July 2012

International Youth Arts Festival, The Rose Theatre Kingston

Music by Howard Goodall
Book & Lyrics by Charles Hart


JACK, A Blacksmith’s Boy  - Tom Goodwin & Adrien Rolet

The Woodlanders

ANGEL, King of the Woodlanders  - Jordan Li-Smith
SYLVIA, Queen of the Woodlanders - Jemimah Taylor
CAPTAIN - Nick Bechman
THORNE - Amelia Bell
BREEZE - Hannah Brown FIREFLY - Kate Brown
SQUIBBLE - Phebe Brown
FISHER - William Chambers
SNAIL - Joseph Cohen
PRICKLE - Susie Curran
SHRUB - Patrick Daunt
FIG - Tara Drummie
MOSQUITO - Eugenio Grimley-Evans
SWALLOW - Hal Henderson
WILLOW - Alexander Hargreaves
THORN - Sam Hilton
PETAL - Olive Jamieson
LUPIN - Isabella Kelly
LEAFY - William Leaf Puvanesan
BRAMBLEFIST - Benedict Mafi
ACORN - Rishi Manuel
ROCK - Elliot Mackenzie
TUMBLEWEED - Laura McClung
BADGER - Charlie Parkman
TWIG - India Phillips
PRIMROSE - Rebecca Woolley

The Lovers

ALEXANDER, A Penniless Artist - Sam Hindmarsh
DAVID SWAN, A Young Officer - James Gulliford
JULIAN, Lord Melstock - Oliver Higginson
HENRIETTA, Lady Melstock - Ciara Charteris
MATTHEWS, A Gamekeeper - Emilio Cavaciuti
BOWLES, A Butler - Louis Watkins

The Villagers

NICK CHEEK, A Butcher - Luke Leahy
BOB FRY, A Sexton - Leonardo Goodall
SETH WIMOTT, A Farmer - Henry Roadnight
JESS DUNN, A Farmhand - Toby Stevenson
WILLIAM GRUBB, Butcher’s Boy - Toby Davies


Recorders - Nicolas Markantonis
Recorders - Hannah Porro
Clarinet - Phoebe Mayho
Soprano Sax - Alex Cowan
Percussion - Nicholas Orr
Keyboard 1 - Hope Tong
Keyboard 2 - Stephen Tatlow
Violin 1 - Vanessa White
Violin 2 - Laurence Turlej
Viola - Katie Lovick
Cello - Alexander Soul
Bass - Kome Eleyae
Répétiteur - Lucy Armstrong


Directors – Jeremy James Taylor & Russell Labey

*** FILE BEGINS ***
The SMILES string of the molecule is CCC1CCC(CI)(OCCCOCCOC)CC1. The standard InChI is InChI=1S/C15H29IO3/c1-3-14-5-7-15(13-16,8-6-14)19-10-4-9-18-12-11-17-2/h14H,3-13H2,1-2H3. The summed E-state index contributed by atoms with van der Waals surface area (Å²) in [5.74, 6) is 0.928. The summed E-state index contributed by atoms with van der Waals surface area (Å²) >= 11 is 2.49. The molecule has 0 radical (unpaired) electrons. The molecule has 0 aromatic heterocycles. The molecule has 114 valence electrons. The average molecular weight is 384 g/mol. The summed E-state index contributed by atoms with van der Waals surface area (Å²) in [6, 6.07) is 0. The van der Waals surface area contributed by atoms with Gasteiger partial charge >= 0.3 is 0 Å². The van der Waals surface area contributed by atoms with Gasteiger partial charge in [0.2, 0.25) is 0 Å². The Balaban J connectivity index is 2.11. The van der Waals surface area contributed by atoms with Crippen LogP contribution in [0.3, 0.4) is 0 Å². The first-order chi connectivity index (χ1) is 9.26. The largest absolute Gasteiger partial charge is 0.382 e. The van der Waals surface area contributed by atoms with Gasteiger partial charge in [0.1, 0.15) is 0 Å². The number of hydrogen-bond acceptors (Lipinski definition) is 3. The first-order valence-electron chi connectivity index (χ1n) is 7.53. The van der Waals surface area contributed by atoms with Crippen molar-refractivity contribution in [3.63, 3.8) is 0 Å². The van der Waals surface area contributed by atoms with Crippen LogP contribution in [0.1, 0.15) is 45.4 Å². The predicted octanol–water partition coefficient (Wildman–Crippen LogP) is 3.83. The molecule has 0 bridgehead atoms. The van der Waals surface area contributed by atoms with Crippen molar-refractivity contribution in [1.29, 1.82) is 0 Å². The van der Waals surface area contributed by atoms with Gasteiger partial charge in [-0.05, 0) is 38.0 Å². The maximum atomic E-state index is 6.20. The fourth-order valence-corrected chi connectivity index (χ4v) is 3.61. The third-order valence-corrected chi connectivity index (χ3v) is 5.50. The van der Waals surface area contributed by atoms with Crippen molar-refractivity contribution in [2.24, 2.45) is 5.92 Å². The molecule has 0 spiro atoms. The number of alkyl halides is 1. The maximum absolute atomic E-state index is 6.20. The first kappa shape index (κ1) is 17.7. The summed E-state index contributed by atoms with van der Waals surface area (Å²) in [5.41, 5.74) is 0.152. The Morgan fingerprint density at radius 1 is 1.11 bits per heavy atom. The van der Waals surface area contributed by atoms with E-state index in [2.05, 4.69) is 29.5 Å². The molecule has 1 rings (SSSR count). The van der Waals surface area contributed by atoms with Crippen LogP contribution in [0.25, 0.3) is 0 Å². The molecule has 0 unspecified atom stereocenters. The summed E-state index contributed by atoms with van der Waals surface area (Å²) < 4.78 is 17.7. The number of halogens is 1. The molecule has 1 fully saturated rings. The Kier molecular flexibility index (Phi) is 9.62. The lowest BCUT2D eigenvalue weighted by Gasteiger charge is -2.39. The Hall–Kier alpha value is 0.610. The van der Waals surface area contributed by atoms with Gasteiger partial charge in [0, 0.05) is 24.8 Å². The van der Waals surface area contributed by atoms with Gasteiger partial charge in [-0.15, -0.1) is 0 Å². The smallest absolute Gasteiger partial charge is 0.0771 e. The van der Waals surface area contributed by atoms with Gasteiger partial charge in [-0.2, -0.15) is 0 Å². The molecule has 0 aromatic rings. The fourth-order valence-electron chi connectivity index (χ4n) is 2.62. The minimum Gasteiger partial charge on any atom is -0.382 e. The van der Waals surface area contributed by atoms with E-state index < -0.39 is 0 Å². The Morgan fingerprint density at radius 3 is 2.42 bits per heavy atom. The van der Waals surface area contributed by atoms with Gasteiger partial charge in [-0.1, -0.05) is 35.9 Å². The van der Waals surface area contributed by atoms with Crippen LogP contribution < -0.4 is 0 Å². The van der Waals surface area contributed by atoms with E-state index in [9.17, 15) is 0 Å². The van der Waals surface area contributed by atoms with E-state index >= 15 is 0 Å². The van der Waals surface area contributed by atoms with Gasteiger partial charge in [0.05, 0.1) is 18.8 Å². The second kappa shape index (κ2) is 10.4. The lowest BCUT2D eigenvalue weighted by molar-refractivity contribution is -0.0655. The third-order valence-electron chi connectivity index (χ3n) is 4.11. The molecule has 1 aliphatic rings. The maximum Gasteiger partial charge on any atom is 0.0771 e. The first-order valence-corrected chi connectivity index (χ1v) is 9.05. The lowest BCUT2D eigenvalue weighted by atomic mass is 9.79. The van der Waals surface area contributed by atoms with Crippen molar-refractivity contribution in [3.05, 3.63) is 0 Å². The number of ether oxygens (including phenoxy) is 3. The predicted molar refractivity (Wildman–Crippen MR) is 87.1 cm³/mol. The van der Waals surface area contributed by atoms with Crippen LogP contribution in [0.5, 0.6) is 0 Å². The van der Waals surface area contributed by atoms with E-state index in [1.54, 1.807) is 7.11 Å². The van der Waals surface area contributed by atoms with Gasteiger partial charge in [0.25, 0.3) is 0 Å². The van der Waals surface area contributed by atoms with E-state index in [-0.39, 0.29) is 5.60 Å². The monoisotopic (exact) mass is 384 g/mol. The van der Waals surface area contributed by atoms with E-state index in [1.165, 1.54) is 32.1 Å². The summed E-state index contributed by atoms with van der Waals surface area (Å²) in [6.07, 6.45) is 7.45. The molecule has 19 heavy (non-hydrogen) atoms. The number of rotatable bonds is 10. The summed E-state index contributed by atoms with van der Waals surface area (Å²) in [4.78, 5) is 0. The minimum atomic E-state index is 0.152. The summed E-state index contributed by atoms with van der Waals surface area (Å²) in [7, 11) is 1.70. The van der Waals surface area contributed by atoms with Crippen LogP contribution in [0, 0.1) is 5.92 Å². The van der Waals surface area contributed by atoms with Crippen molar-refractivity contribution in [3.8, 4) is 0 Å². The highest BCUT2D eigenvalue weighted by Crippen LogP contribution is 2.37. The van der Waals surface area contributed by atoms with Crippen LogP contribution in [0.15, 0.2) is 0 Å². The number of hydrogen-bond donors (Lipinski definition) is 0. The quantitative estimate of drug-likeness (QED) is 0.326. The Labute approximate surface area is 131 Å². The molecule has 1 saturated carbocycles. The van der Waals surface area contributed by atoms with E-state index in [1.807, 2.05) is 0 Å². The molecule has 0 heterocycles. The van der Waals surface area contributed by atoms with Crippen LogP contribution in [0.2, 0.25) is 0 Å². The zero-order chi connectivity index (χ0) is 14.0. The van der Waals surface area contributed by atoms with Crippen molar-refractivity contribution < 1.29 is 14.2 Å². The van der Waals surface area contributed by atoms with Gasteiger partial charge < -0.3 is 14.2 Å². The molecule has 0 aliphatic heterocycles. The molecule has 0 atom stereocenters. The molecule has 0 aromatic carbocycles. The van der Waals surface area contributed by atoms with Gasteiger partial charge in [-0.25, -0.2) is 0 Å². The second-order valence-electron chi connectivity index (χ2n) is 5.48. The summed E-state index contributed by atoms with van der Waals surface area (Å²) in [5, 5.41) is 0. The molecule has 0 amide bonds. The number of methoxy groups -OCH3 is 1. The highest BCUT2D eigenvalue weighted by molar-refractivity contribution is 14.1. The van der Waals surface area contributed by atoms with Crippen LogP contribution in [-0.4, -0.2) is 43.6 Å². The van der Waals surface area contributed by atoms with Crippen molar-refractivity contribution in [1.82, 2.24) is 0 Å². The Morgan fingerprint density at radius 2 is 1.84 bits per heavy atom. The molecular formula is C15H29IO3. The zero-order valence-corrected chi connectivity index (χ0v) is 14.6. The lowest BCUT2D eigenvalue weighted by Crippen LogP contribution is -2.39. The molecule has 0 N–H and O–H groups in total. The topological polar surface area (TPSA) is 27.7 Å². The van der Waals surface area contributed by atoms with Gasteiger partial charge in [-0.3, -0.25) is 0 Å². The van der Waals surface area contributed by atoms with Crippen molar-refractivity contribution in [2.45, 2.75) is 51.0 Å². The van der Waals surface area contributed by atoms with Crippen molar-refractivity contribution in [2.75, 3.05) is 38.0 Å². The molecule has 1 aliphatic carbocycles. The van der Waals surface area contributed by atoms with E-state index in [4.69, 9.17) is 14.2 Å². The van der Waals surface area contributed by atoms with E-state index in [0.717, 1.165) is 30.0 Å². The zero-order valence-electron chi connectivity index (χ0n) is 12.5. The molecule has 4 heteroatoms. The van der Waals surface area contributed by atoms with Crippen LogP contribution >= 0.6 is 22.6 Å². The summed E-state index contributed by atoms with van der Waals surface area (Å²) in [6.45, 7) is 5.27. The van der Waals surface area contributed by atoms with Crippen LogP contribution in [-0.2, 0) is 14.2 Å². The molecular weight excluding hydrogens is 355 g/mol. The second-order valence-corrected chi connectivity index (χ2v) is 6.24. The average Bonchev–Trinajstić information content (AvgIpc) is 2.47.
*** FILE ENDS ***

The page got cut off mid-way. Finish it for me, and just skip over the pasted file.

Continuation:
Musical Director – John Pearson
Choreographer – Ewan Jones
Assistant Choreographer – Philippa Johnson
Original Set Designer – Ruth Paton
Lighting Designer – Richard House
Sound Designer – Charlie Simpson
Set Painter – Olha Luk’yanova
Stage Manager – Imogen Louise Firth
Deputy Stage Manager – Jamie Platt
Assistant Stage Manager – Jamie Prentis
Wardrobe Supervisors – Anne-Marie Horton & Jenny Gayton
Wardrobe Assistant – Jasmine Tucker
Chaperones – Lindsay Bell, Frances Daunt, Stephen Daunt, Donna Hilton, Julia McClung, Laurence Markantonis


THE DREAMING at International Youth Arts Festival, Rose Theatre Kingston, July 17 2012

It takes a big show to fill a stage as large as the one at the Rose Theatre and it takes big acting talent to project into its cavernous auditorium. It would be a big ask for any company, so it wasn’t without a little trepidation on my part that I settled in for Howard Goodall’s The Dreaming, revived 11 years on from its premiere. For the company performing was the National Youth Music Theatre, with a majority of actors and musicians not yet out of their teens. Could they rise to the challenge? Of course they could!

The Dreaming retells A Midsummer Night’s Dream in song (with a few name-changes too), its setting 1914, with The Shadows cast not just by moonlight, but by the fate that awaits innocent, uniformed youth. All the familiar components of Shakespeare’s work are present – the lovers, the fairies, the am-dram society, the bewitchings and the transformations – and there are just as many laughs too. Giggles were loudest for Jennifer's patter song explaining exactly how many ways she was inferior to Charlotte for the benefit of her two suddenly ardent suitors; and the closing play within a play, this time based on the legend of St George, mangled mercilessly by the villagers.